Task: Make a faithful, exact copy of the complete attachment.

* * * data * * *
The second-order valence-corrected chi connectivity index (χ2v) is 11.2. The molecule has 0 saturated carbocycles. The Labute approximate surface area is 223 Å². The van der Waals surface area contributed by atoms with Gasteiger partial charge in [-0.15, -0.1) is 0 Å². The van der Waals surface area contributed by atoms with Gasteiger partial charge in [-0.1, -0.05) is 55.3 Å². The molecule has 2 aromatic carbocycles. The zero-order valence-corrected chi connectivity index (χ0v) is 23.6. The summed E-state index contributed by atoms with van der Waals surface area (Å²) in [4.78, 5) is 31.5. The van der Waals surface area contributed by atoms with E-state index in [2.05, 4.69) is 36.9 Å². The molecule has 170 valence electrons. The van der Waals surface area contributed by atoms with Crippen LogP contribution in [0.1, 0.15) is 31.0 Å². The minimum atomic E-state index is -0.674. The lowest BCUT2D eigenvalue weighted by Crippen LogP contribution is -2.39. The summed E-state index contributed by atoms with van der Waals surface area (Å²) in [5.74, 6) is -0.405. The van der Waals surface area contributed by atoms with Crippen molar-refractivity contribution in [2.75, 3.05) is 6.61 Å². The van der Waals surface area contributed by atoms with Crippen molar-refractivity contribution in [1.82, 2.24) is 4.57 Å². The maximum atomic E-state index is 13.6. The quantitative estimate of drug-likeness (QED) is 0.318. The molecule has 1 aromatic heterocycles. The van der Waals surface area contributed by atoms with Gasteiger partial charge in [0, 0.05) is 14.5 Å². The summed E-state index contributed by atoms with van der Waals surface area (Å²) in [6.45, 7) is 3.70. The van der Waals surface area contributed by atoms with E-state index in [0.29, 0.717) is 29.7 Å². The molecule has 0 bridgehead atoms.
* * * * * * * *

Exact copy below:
The second-order valence-corrected chi connectivity index (χ2v) is 11.2. The molecule has 0 saturated carbocycles. The Labute approximate surface area is 223 Å². The van der Waals surface area contributed by atoms with Gasteiger partial charge in [-0.15, -0.1) is 0 Å². The van der Waals surface area contributed by atoms with Gasteiger partial charge in [-0.1, -0.05) is 55.3 Å². The molecule has 2 aromatic carbocycles. The zero-order valence-corrected chi connectivity index (χ0v) is 23.6. The summed E-state index contributed by atoms with van der Waals surface area (Å²) in [4.78, 5) is 31.5. The van der Waals surface area contributed by atoms with E-state index in [2.05, 4.69) is 36.9 Å². The molecule has 170 valence electrons. The van der Waals surface area contributed by atoms with Crippen LogP contribution in [0.1, 0.15) is 31.0 Å². The minimum atomic E-state index is -0.674. The lowest BCUT2D eigenvalue weighted by Crippen LogP contribution is -2.39. The summed E-state index contributed by atoms with van der Waals surface area (Å²) in [5.74, 6) is -0.405. The van der Waals surface area contributed by atoms with Crippen molar-refractivity contribution in [2.75, 3.05) is 6.61 Å². The van der Waals surface area contributed by atoms with Crippen molar-refractivity contribution in [1.82, 2.24) is 4.57 Å². The maximum atomic E-state index is 13.6. The quantitative estimate of drug-likeness (QED) is 0.318. The molecule has 1 aromatic heterocycles. The van der Waals surface area contributed by atoms with Gasteiger partial charge in [0, 0.05) is 14.5 Å². The summed E-state index contributed by atoms with van der Waals surface area (Å²) in [6.45, 7) is 3.70. The van der Waals surface area contributed by atoms with E-state index in [0.29, 0.717) is 29.7 Å². The molecule has 0 bridgehead atoms.